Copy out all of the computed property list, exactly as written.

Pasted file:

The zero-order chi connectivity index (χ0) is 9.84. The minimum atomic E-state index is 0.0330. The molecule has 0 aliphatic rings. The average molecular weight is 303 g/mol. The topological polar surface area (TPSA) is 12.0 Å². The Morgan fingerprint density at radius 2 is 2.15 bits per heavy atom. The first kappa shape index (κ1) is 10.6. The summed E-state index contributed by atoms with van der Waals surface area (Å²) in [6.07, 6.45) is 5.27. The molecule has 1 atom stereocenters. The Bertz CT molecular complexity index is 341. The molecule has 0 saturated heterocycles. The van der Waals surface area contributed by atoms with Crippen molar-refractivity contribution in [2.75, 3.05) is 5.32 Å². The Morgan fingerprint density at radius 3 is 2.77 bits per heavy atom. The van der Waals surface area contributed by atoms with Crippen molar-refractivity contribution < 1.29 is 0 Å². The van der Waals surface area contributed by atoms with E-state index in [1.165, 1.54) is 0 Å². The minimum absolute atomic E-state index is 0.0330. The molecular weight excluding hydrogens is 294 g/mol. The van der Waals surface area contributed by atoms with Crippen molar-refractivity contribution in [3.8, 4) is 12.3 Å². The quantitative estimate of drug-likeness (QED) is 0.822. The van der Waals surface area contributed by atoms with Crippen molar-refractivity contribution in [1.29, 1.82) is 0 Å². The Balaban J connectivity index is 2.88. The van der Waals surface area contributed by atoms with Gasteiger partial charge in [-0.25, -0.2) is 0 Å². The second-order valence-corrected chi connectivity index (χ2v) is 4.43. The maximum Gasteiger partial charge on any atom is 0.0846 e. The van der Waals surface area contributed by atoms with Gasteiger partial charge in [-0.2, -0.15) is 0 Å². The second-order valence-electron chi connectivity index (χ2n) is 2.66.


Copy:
The zero-order chi connectivity index (χ0) is 9.84. The minimum atomic E-state index is 0.0330. The molecule has 0 aliphatic rings. The average molecular weight is 303 g/mol. The topological polar surface area (TPSA) is 12.0 Å². The Morgan fingerprint density at radius 2 is 2.15 bits per heavy atom. The first kappa shape index (κ1) is 10.6. The summed E-state index contributed by atoms with van der Waals surface area (Å²) in [6.07, 6.45) is 5.27. The molecule has 1 atom stereocenters. The Bertz CT molecular complexity index is 341. The molecule has 0 saturated heterocycles. The van der Waals surface area contributed by atoms with Crippen molar-refractivity contribution in [2.75, 3.05) is 5.32 Å². The Morgan fingerprint density at radius 3 is 2.77 bits per heavy atom. The van der Waals surface area contributed by atoms with Crippen molar-refractivity contribution < 1.29 is 0 Å². The van der Waals surface area contributed by atoms with E-state index in [1.165, 1.54) is 0 Å². The minimum absolute atomic E-state index is 0.0330. The molecular weight excluding hydrogens is 294 g/mol. The van der Waals surface area contributed by atoms with Crippen molar-refractivity contribution in [3.8, 4) is 12.3 Å². The quantitative estimate of drug-likeness (QED) is 0.822. The van der Waals surface area contributed by atoms with Crippen molar-refractivity contribution in [1.29, 1.82) is 0 Å². The Balaban J connectivity index is 2.88. The van der Waals surface area contributed by atoms with Gasteiger partial charge in [-0.25, -0.2) is 0 Å². The second-order valence-corrected chi connectivity index (χ2v) is 4.43. The maximum Gasteiger partial charge on any atom is 0.0846 e. The van der Waals surface area contributed by atoms with Gasteiger partial charge in [-0.2, -0.15) is 0 Å². The second-order valence-electron chi connectivity index (χ2n) is 2.66.